said that they have received a few anonymous phone threats – the last
being about a year ago – but he refuses to back down.
“I have purposely not hidden that Nakoula is here,” he continued. “I’m not afraid of anything.”
Davis, director of security management at the church, stressed that
they take Nakoula’s precarious position as a “high value target” very
seriously and said the church has well-trained personnel should any
external threats arise.
“I talk to him on a regular basis, check he
isn’t being followed,” Davis said. “It is hard to know how far the enemy
– radical Islam – will push things.”
Nakoula remains under the
supervision of the federal government, so he will likely be at the
Church for at least another year. The average stay at the shelter is a
few months, enough time for most to “get back on their feet,” said
Kenneth Timmerman, author of “Deception: The Making of the
YouTube Video Hillary and Obama Blamed For Benghazi,” asserts that
Nakoula was ultimately “the first victim of Islamic Sharia blasphemy
laws in the United States.”
“He was collateral damage, as were the
actors and actresses who became subject to death threats and fatwas,”
Timmerman said. “Nakoula takes the fatwas seriously because he
understands they are still active and cannot be rescinded.”
also noted that from time to time he receives phone calls from different
people at the State Department checking in on how Nakoula is faring,
and while Drake typically gives a vanilla answer, he is concerned for
his future. Nakoula has worked various part-time jobs at a pizza parlor
and more recently driving for Uber, but as soon as people make the
connection between him and Benghazi, work dries up.
“So we have put
him to work here,” Drake said. “And he has transportation now so he can
go and visit his family nearby, but he wants to keep them safe and out
of the spotlight.”
It was revealed in last year’s House Select
Committee hearings on Benghazi that, despite public proclamations
otherwise, Clinton was well aware that the attacks were well-crafted and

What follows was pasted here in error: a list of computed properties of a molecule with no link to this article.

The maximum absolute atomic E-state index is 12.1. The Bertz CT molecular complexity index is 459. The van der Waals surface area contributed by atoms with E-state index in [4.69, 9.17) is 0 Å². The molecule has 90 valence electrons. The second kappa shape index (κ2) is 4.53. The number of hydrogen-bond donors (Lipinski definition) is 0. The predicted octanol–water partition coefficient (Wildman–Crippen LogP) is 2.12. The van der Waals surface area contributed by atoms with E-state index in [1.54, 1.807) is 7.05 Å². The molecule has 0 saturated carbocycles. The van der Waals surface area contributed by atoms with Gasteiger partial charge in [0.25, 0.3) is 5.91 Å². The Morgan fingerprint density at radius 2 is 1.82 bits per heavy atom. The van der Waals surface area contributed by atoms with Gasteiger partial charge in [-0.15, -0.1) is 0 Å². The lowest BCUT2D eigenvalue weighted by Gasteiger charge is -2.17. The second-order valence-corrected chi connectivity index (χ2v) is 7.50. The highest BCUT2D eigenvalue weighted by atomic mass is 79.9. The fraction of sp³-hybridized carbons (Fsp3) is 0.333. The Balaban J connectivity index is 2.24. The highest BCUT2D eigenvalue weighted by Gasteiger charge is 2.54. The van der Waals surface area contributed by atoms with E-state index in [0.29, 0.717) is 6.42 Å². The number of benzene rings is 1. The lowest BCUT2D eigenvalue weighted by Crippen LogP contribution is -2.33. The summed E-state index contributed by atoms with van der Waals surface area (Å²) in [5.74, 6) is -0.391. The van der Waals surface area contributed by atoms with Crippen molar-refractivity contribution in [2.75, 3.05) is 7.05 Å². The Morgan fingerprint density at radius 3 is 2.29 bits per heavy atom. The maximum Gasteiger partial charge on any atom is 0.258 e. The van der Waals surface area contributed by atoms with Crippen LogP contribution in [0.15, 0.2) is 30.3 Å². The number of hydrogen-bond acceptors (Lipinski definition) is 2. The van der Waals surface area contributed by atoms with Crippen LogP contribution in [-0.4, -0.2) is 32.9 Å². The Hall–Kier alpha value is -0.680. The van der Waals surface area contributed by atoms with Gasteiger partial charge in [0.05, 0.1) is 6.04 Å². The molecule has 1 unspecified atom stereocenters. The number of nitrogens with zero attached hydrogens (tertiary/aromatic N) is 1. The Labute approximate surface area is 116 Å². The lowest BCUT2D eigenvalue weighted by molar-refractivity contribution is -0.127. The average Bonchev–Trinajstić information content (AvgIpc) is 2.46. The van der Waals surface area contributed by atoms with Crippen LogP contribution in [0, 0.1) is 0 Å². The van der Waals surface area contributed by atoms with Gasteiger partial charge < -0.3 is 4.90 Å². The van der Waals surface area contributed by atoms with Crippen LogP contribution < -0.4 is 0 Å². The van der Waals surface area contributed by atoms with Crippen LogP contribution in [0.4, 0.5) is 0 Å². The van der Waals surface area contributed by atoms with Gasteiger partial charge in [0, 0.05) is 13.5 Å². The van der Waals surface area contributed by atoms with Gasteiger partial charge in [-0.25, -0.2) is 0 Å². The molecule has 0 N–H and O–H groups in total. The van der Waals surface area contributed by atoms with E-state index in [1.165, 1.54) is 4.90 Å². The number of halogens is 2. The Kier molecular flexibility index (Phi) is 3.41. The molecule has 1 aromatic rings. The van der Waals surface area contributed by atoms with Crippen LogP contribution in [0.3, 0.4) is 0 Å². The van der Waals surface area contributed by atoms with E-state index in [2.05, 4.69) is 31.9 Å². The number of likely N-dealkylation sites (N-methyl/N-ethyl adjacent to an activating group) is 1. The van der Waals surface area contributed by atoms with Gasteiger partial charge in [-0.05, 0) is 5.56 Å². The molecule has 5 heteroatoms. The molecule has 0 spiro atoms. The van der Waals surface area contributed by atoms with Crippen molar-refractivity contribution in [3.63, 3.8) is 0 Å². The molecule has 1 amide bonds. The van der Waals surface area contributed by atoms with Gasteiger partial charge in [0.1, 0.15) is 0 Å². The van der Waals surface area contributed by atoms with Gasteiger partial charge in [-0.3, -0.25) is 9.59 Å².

not spurred by “The Innocence of Muslims.”
According to Kris “Tanto”
Paronto, one of the CIA security contractors and survivors of the
Benghazi mayhem, the first he heard of the infamous movie or even
protests was about 36 hours after the attack.
“I was in Germany
recovering and had just woken up and I saw [U.S. Ambassador to the UN]
Susan Rice mention it as the cause. Honestly, my first thoughts were
that this was typical for this administration – spinning the truth,” he
told FoxNews.com. “Even then we knew that it was Al Qaeda, and this
incident would crush the narrative that we had terrorism under control.”
Paronto stressed that “Innocence of Muslims” played no part in Benghazi, and that the attack was well planned in advance.
knew when the ambassador was going to be there and they knew there
would be no response when they attacked,” he continued. “He was a
high-value target that was vulnerable and they exploited this
opportunity to attack the consulate.”
Sources close to Nakoula say he
was indeed “proud” of the film’s content, and has no reservations in
continuing his outspoken stance against the Islamic religion when the
timing is right. Drake however, noted that Nakoula has expressed some
regret – not for the film’s controversial content – but for the trouble
and stress it ultimately caused.
“If I could go back, I would do it
again,” he told FoxNews.com three years ago from prison. “Everybody gets
hurt in this culture. We need the world free of this culture. We have
to fight it.”
The U.S State Department declined a request for further comment.